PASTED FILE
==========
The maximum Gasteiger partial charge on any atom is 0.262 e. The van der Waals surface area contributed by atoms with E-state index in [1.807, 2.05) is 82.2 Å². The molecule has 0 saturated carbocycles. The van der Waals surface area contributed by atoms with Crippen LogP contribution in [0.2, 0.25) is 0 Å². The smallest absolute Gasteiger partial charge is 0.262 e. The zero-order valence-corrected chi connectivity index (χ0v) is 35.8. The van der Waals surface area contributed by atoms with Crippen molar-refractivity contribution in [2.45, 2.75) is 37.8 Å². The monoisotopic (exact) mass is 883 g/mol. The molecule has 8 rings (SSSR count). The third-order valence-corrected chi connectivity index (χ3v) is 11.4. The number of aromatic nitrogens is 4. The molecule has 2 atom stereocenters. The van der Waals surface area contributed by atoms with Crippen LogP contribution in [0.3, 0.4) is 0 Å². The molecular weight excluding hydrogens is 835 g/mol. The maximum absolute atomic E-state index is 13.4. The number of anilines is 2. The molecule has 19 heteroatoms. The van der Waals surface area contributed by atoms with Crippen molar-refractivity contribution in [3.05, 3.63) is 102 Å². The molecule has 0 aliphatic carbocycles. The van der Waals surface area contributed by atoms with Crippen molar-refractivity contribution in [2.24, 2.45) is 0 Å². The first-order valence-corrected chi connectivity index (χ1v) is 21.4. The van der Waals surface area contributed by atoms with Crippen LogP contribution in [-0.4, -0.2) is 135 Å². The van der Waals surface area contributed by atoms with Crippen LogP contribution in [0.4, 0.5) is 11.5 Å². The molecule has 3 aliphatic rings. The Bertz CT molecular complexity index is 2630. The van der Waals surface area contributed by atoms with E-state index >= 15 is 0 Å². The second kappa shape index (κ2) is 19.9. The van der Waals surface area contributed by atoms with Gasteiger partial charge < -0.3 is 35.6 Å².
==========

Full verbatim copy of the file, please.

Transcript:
The maximum Gasteiger partial charge on any atom is 0.262 e. The van der Waals surface area contributed by atoms with E-state index in [1.807, 2.05) is 82.2 Å². The molecule has 0 saturated carbocycles. The van der Waals surface area contributed by atoms with Crippen LogP contribution in [0.2, 0.25) is 0 Å². The smallest absolute Gasteiger partial charge is 0.262 e. The zero-order valence-corrected chi connectivity index (χ0v) is 35.8. The van der Waals surface area contributed by atoms with Crippen molar-refractivity contribution in [2.45, 2.75) is 37.8 Å². The monoisotopic (exact) mass is 883 g/mol. The molecule has 8 rings (SSSR count). The third-order valence-corrected chi connectivity index (χ3v) is 11.4. The number of aromatic nitrogens is 4. The molecule has 2 atom stereocenters. The van der Waals surface area contributed by atoms with Crippen LogP contribution in [0.3, 0.4) is 0 Å². The molecular weight excluding hydrogens is 835 g/mol. The maximum absolute atomic E-state index is 13.4. The number of anilines is 2. The molecule has 19 heteroatoms. The van der Waals surface area contributed by atoms with Crippen molar-refractivity contribution in [3.05, 3.63) is 102 Å². The molecule has 0 aliphatic carbocycles. The van der Waals surface area contributed by atoms with Crippen molar-refractivity contribution in [2.24, 2.45) is 0 Å². The first-order valence-corrected chi connectivity index (χ1v) is 21.4. The van der Waals surface area contributed by atoms with Crippen LogP contribution in [-0.4, -0.2) is 135 Å². The van der Waals surface area contributed by atoms with Crippen LogP contribution in [0.4, 0.5) is 11.5 Å². The molecule has 3 aliphatic rings. The Bertz CT molecular complexity index is 2630. The van der Waals surface area contributed by atoms with E-state index >= 15 is 0 Å². The second kappa shape index (κ2) is 19.9. The van der Waals surface area contributed by atoms with Gasteiger partial charge < -0.3 is 35.6 Å².